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Percutaneous biopsies (through the skin) are most frequently carried out by a radiologist using local anaesthetic. The Biopsy is done using a needle, and may be guided using either ultrasound or mammography depending on the type of abnormality being investigated
The sample tissue is sent to the laboratory for anatomopathological examination.
The limitations of this test
The Biopsy only applies to an area of around 1 mm in diameter. However, if no abnormality is found, and the clinical examination, mammogram or ultrasound are suspicious, then investigations must be pursued and a surgical biopsy must be carried out.
In the event of a solid and well-defined mass, the doctor will collect very detailed information to enable him to determine whether the tumour is malignant or benign. However, if the 'target' for the biopsy sample is imprecise, the sample will probably be inconclusive. Again, only a surgical Biopsy will be able to tell whether or not it is cancer.
- Anaesthesia may be general or local, depending on the depth and size of the tumour.
- The procedure is done on an outpatient basis (the patient leaves the same day).
- It takes 15-30 minutes.
- The incision in the breast depends on the location of the suspicious nodule. It can be located next to the tumour or in an area where the scar will be inconspicuous, such as the areola or the under-breast crease (inframammary fold).
- Normal activities can be resumed after one day of rest.
When the lesion is visible using imaging but cannot be felt, the radiologist helps the surgeon to identify it by placing a very fine metal wire (hook) inside the breast, in contact with the lesion.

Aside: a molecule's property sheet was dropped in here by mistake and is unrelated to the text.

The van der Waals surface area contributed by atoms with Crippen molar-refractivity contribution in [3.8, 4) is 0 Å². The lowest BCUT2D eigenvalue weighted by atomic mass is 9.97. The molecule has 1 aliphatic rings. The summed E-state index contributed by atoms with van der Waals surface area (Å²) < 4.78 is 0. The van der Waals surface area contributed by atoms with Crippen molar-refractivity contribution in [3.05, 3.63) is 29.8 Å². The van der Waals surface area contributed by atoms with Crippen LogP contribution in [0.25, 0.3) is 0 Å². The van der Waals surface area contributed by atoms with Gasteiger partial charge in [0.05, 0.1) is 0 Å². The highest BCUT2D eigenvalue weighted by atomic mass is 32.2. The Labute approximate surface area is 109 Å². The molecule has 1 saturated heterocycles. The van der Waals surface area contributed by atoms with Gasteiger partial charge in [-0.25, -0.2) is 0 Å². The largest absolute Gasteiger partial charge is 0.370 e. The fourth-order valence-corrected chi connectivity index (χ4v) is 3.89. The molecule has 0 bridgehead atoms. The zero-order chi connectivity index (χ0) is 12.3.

During the procedure, a radiograph of the biopsy is carried out in order to verify that the entire suspicious area seen on the mammogram has been removed.
Diagnostic biopsy, excisional biopsy
There are two types of surgical biopsies.
- If the sole purpose is to remove a piece of the tumour to verify its nature, then this is called a diagnostic biopsy
- If the nodule is completely removed, this is called an excisional biopsy (or diagnostic and therapeutic excision).
In some cases, after discussing all of the eventualities with the patient, the surgeon asks for a frozen section analysis: microscopic examination of the biopsy is carried out in the operating room by a pathologist in order to guide the following surgery. If the exam confirms the cancer diagnosis, it enables both the diagnosis and surgical treatment of the cancer to be carried out in one procedure.
This test is not performed for tumours that are extremely small, so as not to 'spoil' the tissue and to keep everything intact for the final histological examination. Even if no cancer cells are detected during this examination, the result must still be confirmed via a final examination conducted in the laboratory, as this is more accurate.